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How to survive the four month sleep regression

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Lindsey Clark
Infant sleep consultant

Congratulations! You’ve survived the hazy newborn fourth trimester and things will get easier from here… right? Well, the answer to that in many respects is 'yes', but there are also many developmental changes that happen now which could potentially make things get a little worse before they get better. Sorry to break the news!

Your baby is developing and growing at a faster rate than ever. There are major changes happening right now and these affect your little one’s perspective of the things around them, how they perceive the world, how their body moves, how they look and… the structure of their sleep cycles. This is where the sleep regression comes in.

So what specifically do we mean by the four month sleep regression?

A very young baby only has two sleep stages: quiet and active. The quiet stage is a deep sleep which they can be more difficult to wake from. The active stage is when they might be grunting, moving, and even crying out in their sleep. Newborns can be very noisy sleepers, particularly in those early hours.

However, the sleep cycles change when a baby is around three to five months of age and become more like the sleep cycles we have as adults. This is a permanent change. Now your baby will have four sleep stages, which include REM sleep (the light stage in which we dream).

Babies can take a while to adjust to their new sleep stages as they are not used to transitioning between them. Often a baby, who was sleeping well as a newborn, may start waking more often as they transition into lighter sleep. This is also known as the four month sleep regression!

The problem often occurs when a baby of this age keeps waking and doesn't know how to get back to sleep independently so calls out for you to help. Therefore, how your baby falls asleep initially at bedtime becomes extremely important at this age. This is because your baby will expect you to intervene every time they wake and help them back to sleep by doing whatever you did to get them to sleep at the start of the night. This can be exhausting when you are up almost every hour resettling your baby.

But don’t worry, there are many ways in which you can help your child settle independently and it is important to select a method that’s going to work for your family and suit your child’s temperament. Not every method will work with every child because they are all unique. There are a number of things you can try though:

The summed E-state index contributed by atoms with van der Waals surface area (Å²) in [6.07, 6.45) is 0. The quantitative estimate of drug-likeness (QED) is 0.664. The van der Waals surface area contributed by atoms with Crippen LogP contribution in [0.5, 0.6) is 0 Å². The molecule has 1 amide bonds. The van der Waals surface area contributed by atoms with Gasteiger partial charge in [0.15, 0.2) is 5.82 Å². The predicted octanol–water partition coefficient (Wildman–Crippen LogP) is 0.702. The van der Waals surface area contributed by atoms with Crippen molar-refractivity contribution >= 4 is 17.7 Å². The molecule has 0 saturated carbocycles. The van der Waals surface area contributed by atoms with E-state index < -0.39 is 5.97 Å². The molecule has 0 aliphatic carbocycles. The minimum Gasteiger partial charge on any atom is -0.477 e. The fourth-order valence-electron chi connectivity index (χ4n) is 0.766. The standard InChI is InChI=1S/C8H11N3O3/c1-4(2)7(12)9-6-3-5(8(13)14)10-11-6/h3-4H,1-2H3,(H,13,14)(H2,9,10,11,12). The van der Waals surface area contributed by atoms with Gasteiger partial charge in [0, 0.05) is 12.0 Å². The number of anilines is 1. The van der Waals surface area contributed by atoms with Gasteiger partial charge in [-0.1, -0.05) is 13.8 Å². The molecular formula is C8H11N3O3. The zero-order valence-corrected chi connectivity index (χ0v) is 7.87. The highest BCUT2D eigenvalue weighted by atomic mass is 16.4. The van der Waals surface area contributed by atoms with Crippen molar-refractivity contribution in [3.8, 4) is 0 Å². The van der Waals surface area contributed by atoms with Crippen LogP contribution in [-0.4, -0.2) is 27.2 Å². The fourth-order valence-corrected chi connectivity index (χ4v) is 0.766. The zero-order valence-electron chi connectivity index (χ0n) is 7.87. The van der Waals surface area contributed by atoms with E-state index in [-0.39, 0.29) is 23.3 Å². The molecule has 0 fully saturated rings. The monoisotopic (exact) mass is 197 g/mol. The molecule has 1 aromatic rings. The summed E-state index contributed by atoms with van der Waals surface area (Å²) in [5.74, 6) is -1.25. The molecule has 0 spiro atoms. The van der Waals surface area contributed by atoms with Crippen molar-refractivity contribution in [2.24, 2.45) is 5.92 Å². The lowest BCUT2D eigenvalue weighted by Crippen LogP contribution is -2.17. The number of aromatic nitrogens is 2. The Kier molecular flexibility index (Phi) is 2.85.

1. Make sure your baby’s tummy is full

Continue to feed regularly during the day. Your baby has woken up to the world and will be taking in all of their surroundings. This might distract them from taking a full feed and sometimes this can result in extra feeds at night. If this happens to you, try feeding in a quiet room where there is little going on so your baby gets maximum calories during the day.

2. Introduce a bedtime routine

If you haven’t already then now is a great time to introduce a simple bedtime routine. Babies learn through repetition and repeating the same small steps in the same order each night before bedtime will help your baby recognise it’s time for sleep. Around 7pm is a good time because this is when your baby's sleepy hormone (melatonin) is at its highest so they are likely to drift off much easier.

3. Work on self-settling

If you are helping your baby get to sleep in some way, such as feeding, rocking, or cuddling to sleep, they will now expect this every time they wake. If you are happy with this, it’s absolutely fine to continue doing it. But teaching your baby to settle independently (also known as self-settling) is a life skill and something that the vast majority of babies need to be taught by their caregivers eventually, so it’s worth considering. Once your child has learned this skill it is a huge leap in their development and they will be able to sleep for longer periods without the need for your input.

4. Prevent overtiredness

Your baby will now be able to stay awake for longer periods of time but it’s still really important that they get adequate sleep during the day as naps directly affect the quality of night sleep. If your baby does become overtired then their body will produce extra adrenaline (cortisol) making it harder for them to settle to sleep and stay asleep.

Naps can still be very varied in length at this age and don’t tend to become longer until around five months when your baby may settle into a clearer three nap routine. Ideally, a four month old baby should be having around three and a half to four hours of day sleep and around 14.5 hours of sleep in 24 hours. Wake windows (the time a baby spends awake between naps) should be between 75 and 120 minutes. Babies of this age can vary greatly so you may need to tweak wake windows until you find the perfect fit for your baby.

As your baby approaches four months, remember that not all parents will notice the four month sleep regression. Some babies cope really well with these developmental changes so please do not fear what may be to come.